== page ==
“I’m really curious to see what you’ll have to say about this one,” a friend told me, knowing full well I prefer traditional full-bodied beers.
I’d recently tried a gluten-free beer and came away wanting. Gluten-free beer does not contain wheat, barley, or rye, so I was a bit reticent to try New Planet’s Gluten Free Blonde Ale and Pale Ale. http://www.newplanetbeer.com/ The previous unnamed GFB simply lacked in depth and character. Things didn’t bode well for the anticipated New Planet experience.
Still, we are all about the activism at Revolution and Beer. I resolved that if the beer itself was disappointing, the cause was noble enough. New Planet is a champion for suffers of Celiac’s Disease, which causes the immune system of suffers to, in the presence of Gluten, attack and damage the small intestine, inhibiting the absorption of crucial nutrients. Not exactly a Light beer commercial.
But here’s the amazing part, the moment when activism and beer meet is absolutely perfect. We had that experience a number of times while filming our upcoming television series. Folks who had done lots of media previously sat down at the bar, took a drink of beer and found how revolutionary a forum it was. There is nothing so personal and intimate as sitting at the bar with friends, new and old, and hashing things out over a good beer. And when the conversation gets a bit heated, we bring it back to the beer.
And so I’m bringing it back to New Planet’s GFB. The trick is in the brewing process, but also appeasing expectations for beer lovers. Without Rye, Wheat and barley, that’s a bit of a challenge. Gluten-free beer is normally made with thick, concentrated syrupy gluten-free sorghum extract. Add a bit of rice syrup or corn dextrose and a brewer can nicely boost the alcohol content. Hops add bitterness, flavor, and aroma to beer. The different varieties of hops brings their own unique characteristic to each beer, offering citrus, fruity, floral, spicy, herbal, or resin notes.
Awareness of Celiac’s Disease has helped changed the market, just as designated drivers did for non-alcoholic brews. For the purist, does that translate into an assault on beer? Recall, as we discussed in a previous piece, that technically every beer violates the old German purity law, the Reinheitsgebot, which back in 1516 did not understand the importance of yeast, And so in not including yeast in the officially sanctioned ingredients for beer, all beer violates that law. So no, GFB simply innovates to encompass fellow beer lovers burdened with this disorder.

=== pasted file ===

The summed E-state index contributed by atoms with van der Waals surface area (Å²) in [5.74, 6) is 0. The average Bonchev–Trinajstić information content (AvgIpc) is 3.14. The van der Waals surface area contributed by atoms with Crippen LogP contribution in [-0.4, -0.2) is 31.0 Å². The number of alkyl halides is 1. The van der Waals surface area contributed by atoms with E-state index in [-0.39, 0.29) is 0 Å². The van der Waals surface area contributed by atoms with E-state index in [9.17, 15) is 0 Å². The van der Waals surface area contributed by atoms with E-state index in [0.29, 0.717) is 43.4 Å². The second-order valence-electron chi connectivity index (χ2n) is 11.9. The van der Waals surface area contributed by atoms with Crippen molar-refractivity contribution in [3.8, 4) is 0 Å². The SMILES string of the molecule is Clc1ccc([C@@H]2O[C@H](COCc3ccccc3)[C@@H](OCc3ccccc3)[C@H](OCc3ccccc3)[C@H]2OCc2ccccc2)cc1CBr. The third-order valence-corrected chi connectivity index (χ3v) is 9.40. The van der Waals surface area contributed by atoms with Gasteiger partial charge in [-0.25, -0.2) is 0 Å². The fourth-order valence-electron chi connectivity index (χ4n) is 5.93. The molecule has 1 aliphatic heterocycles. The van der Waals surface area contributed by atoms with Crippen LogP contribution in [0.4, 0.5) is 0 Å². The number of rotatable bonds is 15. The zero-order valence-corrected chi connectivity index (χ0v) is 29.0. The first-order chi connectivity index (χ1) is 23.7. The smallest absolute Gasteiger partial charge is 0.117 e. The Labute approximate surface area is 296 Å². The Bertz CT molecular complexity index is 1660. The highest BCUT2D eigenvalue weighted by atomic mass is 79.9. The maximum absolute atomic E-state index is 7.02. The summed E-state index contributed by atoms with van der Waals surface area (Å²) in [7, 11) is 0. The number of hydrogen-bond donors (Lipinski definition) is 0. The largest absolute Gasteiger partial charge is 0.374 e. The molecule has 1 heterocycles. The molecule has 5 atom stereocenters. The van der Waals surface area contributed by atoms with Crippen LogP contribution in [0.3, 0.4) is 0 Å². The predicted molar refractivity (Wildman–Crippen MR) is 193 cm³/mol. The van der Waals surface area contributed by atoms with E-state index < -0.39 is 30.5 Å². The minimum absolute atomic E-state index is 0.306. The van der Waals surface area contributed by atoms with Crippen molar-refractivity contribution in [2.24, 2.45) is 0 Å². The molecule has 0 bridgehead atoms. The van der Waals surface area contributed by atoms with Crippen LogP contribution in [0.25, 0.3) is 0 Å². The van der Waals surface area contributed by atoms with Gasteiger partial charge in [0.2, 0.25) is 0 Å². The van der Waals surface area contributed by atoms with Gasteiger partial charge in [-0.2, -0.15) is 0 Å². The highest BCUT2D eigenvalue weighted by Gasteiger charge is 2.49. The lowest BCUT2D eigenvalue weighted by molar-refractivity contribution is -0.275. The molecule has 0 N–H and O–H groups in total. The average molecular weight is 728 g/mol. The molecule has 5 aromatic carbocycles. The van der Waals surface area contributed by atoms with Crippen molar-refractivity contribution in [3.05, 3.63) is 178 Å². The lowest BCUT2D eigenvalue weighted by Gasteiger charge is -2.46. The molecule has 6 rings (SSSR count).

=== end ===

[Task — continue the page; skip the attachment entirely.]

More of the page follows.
And that’s all well and good, but what does New Planet”s GFBs taste like? That is the ultimate question. And what sort of foods would pair best with this Blonde Ale and Pale Ale? The Pale Ale comes in at a modest 5%ABV, and poured into a pint glass to an amber color with a crisp white ½ inch head, and some modest lacing. The color derived from molasses, and gluten-free corn-based caramel color. The first impression was of fruity and citrus notes, finishing with a comfortably and pleasant hoppy bite, and was a bit on the dry side. I was surprised by the depth of flavor, and found it a satisfying beer, which I would enjoy gluten or no-gluten.
New Planet’s Blonde Ale poured to a clear golden hue, with fine carbonation through the center of the glass. There wasn’t much of a head to note, but the beer did hold its carbonation adequately. My initial impression was that fans of sours would find this a nice beer, falling between a young pilsner and a sour. The aroma was subdued but floral. That slightly sour first taste, was rounded out with hints of orange and honey. Again, at 5%, I found this a very comfortable and enjoyable beer.
I’d reached out to Carole Cooper, author of Simply Healthy Gourmet(http://www.simplynaturalgourmet.com/) for a food pairing, in keeping with a gluten-free diet. She recommended grilled Lake Superior Whitefish or Trout and Roasted Rosemary and Garlic Fingerling potatoes which helped the hops, caramel and grapefruit notes to pop nicely. My addition to the fingerling potatoes is to press those potatoes ever so slightly to open them up, and let the olive oil, garlic and rosemary inside. For the Blonde Ale, Carole liked her Virgin Olive oil Poached Tuna steak with roasted small potatoes, tomato and olives.
It doesn’t always happen that way, activism and beer coming together so neatly. When it does, it underscores how well those two seemingly disparate worlds fit. And that, my dear friends, is what I like to call the sweet spot.
You can find all the great beers we review each week at Louis Glunz Beer Inc.
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